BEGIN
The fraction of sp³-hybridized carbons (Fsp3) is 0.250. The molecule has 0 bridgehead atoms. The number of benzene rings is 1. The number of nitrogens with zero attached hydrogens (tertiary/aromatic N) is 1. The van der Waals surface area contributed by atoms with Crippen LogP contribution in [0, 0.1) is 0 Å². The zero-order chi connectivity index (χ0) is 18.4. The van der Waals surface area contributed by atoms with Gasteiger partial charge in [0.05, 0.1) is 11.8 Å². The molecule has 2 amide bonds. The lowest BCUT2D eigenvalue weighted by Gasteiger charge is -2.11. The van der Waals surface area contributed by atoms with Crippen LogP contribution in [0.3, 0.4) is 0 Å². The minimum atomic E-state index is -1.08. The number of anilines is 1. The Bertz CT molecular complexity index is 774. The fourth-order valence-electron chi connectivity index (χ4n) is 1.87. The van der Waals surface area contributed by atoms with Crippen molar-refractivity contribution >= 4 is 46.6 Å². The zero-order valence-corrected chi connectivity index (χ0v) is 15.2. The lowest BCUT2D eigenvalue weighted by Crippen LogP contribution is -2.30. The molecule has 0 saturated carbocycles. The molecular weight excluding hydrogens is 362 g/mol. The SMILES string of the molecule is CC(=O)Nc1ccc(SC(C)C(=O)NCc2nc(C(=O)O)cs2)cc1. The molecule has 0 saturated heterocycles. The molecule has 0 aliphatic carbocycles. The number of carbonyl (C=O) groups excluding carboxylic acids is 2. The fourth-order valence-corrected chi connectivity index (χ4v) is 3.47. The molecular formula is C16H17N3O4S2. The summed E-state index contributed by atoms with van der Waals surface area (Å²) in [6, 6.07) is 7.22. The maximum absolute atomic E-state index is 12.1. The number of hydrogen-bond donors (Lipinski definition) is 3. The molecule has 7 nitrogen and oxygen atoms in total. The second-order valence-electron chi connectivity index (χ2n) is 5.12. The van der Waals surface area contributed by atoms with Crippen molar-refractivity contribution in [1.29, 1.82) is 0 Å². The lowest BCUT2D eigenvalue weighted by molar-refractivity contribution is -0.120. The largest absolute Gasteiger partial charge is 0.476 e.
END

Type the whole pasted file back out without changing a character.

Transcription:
The fraction of sp³-hybridized carbons (Fsp3) is 0.250. The molecule has 0 bridgehead atoms. The number of benzene rings is 1. The number of nitrogens with zero attached hydrogens (tertiary/aromatic N) is 1. The van der Waals surface area contributed by atoms with Crippen LogP contribution in [0, 0.1) is 0 Å². The zero-order chi connectivity index (χ0) is 18.4. The van der Waals surface area contributed by atoms with Gasteiger partial charge in [0.05, 0.1) is 11.8 Å². The molecule has 2 amide bonds. The lowest BCUT2D eigenvalue weighted by Gasteiger charge is -2.11. The van der Waals surface area contributed by atoms with Crippen LogP contribution in [0.3, 0.4) is 0 Å². The minimum atomic E-state index is -1.08. The number of anilines is 1. The Bertz CT molecular complexity index is 774. The fourth-order valence-electron chi connectivity index (χ4n) is 1.87. The van der Waals surface area contributed by atoms with Crippen molar-refractivity contribution >= 4 is 46.6 Å². The zero-order valence-corrected chi connectivity index (χ0v) is 15.2. The lowest BCUT2D eigenvalue weighted by Crippen LogP contribution is -2.30. The molecule has 0 saturated carbocycles. The molecular weight excluding hydrogens is 362 g/mol. The SMILES string of the molecule is CC(=O)Nc1ccc(SC(C)C(=O)NCc2nc(C(=O)O)cs2)cc1. The molecule has 0 saturated heterocycles. The molecule has 0 aliphatic carbocycles. The number of carbonyl (C=O) groups excluding carboxylic acids is 2. The fourth-order valence-corrected chi connectivity index (χ4v) is 3.47. The molecular formula is C16H17N3O4S2. The summed E-state index contributed by atoms with van der Waals surface area (Å²) in [6, 6.07) is 7.22. The maximum absolute atomic E-state index is 12.1. The number of hydrogen-bond donors (Lipinski definition) is 3. The molecule has 7 nitrogen and oxygen atoms in total. The second-order valence-electron chi connectivity index (χ2n) is 5.12. The van der Waals surface area contributed by atoms with Crippen molar-refractivity contribution in [1.29, 1.82) is 0 Å². The lowest BCUT2D eigenvalue weighted by molar-refractivity contribution is -0.120. The largest absolute Gasteiger partial charge is 0.476 e.